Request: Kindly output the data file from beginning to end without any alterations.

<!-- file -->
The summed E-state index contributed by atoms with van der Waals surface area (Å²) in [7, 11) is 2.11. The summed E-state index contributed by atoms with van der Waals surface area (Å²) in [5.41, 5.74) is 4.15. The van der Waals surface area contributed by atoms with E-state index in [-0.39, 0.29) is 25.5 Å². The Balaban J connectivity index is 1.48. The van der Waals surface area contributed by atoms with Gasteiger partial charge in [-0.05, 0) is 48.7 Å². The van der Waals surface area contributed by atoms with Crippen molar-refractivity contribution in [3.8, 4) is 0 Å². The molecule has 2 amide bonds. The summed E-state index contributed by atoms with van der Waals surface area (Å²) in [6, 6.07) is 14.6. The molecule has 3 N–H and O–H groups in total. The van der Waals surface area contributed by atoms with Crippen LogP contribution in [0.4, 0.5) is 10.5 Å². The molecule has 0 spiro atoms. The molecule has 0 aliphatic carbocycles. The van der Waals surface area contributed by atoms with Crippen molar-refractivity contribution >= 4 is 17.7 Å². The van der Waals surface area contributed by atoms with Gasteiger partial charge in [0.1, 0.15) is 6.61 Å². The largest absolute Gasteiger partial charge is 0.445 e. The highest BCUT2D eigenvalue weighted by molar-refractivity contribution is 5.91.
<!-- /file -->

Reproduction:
The summed E-state index contributed by atoms with van der Waals surface area (Å²) in [7, 11) is 2.11. The summed E-state index contributed by atoms with van der Waals surface area (Å²) in [5.41, 5.74) is 4.15. The van der Waals surface area contributed by atoms with E-state index in [-0.39, 0.29) is 25.5 Å². The Balaban J connectivity index is 1.48. The van der Waals surface area contributed by atoms with Gasteiger partial charge in [-0.05, 0) is 48.7 Å². The van der Waals surface area contributed by atoms with Crippen molar-refractivity contribution in [3.8, 4) is 0 Å². The molecule has 2 amide bonds. The summed E-state index contributed by atoms with van der Waals surface area (Å²) in [6, 6.07) is 14.6. The molecule has 3 N–H and O–H groups in total. The van der Waals surface area contributed by atoms with Crippen LogP contribution in [0.4, 0.5) is 10.5 Å². The molecule has 0 spiro atoms. The molecule has 0 aliphatic carbocycles. The van der Waals surface area contributed by atoms with Crippen molar-refractivity contribution >= 4 is 17.7 Å². The van der Waals surface area contributed by atoms with Gasteiger partial charge in [0.1, 0.15) is 6.61 Å². The largest absolute Gasteiger partial charge is 0.445 e. The highest BCUT2D eigenvalue weighted by molar-refractivity contribution is 5.91.